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Moral video games for convict rehabilitation

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Shubhankar Kulkarni
Shubhankar Kulkarni Sep 01, 2021
The idea: Convicts play video games aimed at improving their psychological health.

The idea was inspired by @Darko's idea - A first-person shooter game where you are the only one armed and nobody deserves to get shot. The ultimate aim of the game is to make the convicts realize "that there is no need to walk around with all the military gear because there are just normal people everywhere".

An example of such a game: The player (the convict) is the only person in the game that carries weapons. They are responsible for maintaining peace in the area without the use of the weapon. They are allowed to use it but it is highly discouraged you lose points for that. They should try to diffuse any tense situation using just their conversational skills (or the justice system) even though they carry weapons. No use of the weapons for a day/ week and still maintaining peace gives them more points. If you shoot someone, their whole life flashes in front of you, including their good deeds and the mourning of people who loved them, making you feel guilty.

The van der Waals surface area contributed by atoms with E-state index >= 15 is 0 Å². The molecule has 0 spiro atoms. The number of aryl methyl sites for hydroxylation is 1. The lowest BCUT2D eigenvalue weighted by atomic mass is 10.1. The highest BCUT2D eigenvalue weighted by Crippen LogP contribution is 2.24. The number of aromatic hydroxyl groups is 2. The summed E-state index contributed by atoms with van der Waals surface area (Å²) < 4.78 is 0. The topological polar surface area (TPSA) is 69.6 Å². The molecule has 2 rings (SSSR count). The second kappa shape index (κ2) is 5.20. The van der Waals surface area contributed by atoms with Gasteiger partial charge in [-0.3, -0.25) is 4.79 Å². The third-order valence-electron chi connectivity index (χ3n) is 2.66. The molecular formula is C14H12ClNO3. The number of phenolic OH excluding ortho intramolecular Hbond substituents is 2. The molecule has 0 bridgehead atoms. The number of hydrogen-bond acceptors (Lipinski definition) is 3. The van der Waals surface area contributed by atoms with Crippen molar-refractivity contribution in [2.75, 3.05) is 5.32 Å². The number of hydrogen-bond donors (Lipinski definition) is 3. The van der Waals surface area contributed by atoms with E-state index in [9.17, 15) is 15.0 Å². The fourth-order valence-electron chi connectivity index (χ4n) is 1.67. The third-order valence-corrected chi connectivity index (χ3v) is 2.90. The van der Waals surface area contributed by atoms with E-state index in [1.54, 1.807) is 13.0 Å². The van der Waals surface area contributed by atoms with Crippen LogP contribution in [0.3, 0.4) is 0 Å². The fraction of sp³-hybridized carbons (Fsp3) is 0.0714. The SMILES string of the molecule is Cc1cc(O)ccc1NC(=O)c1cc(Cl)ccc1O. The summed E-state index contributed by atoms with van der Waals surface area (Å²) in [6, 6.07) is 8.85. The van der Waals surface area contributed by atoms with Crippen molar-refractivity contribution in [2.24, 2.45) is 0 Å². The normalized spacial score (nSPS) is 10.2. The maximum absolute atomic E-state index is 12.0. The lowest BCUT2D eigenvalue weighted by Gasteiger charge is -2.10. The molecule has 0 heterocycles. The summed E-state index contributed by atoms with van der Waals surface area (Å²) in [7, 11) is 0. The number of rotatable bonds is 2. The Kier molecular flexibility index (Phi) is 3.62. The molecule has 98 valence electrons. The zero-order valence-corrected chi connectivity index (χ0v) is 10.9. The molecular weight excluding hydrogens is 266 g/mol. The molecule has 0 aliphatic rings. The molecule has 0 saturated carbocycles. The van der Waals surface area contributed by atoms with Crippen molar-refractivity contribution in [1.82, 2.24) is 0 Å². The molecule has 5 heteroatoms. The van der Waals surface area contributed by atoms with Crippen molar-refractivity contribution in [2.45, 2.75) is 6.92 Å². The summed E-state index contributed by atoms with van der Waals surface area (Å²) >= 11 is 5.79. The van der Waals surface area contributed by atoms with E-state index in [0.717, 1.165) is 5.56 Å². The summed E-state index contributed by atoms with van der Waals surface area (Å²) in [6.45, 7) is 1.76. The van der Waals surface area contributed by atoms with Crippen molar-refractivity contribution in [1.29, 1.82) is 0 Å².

Execution of the game: Prisons could host play stations where the convicts spend at least some specified amount of time playing this game. The game gets difficult based on the convict's changing (improving) behavior. For example, the decisions that the convict needs to take during the game become harder. There are people in the game who are "bad" and need to be executed. This "badness" becomes more and more subtle as the game progresses, making it harder for the player to decide whether to execute them or not.

The game needs to be coupled with counseling sessions that interpret the game and convey the rationale correctly to the convicts. The convicts should be able to speak to the counselor regarding the moral dilemmas they faced in the game and how they could solve them better. The counselor could have access to their gaming profiles and the feed to the webcam installed that records the convict's behavior when they are playing.

To discourage them from killing innocent people in the game, the game results may be translated to their real-life. For example, the convicts who make a quick improvement in the game may get their favorite food or slightly more visiting hours. I am not sure whether there should be punishments for purposely killing more and more innocents in the game.

What do you think about the idea?
What games do you propose that could be suitable? Do any such games exist?

[1]https://brainstorming.com/a-first-person-shooter-game-where-you-are-the-only-one-armed-and-nobody-deserves-to-get-shot/641

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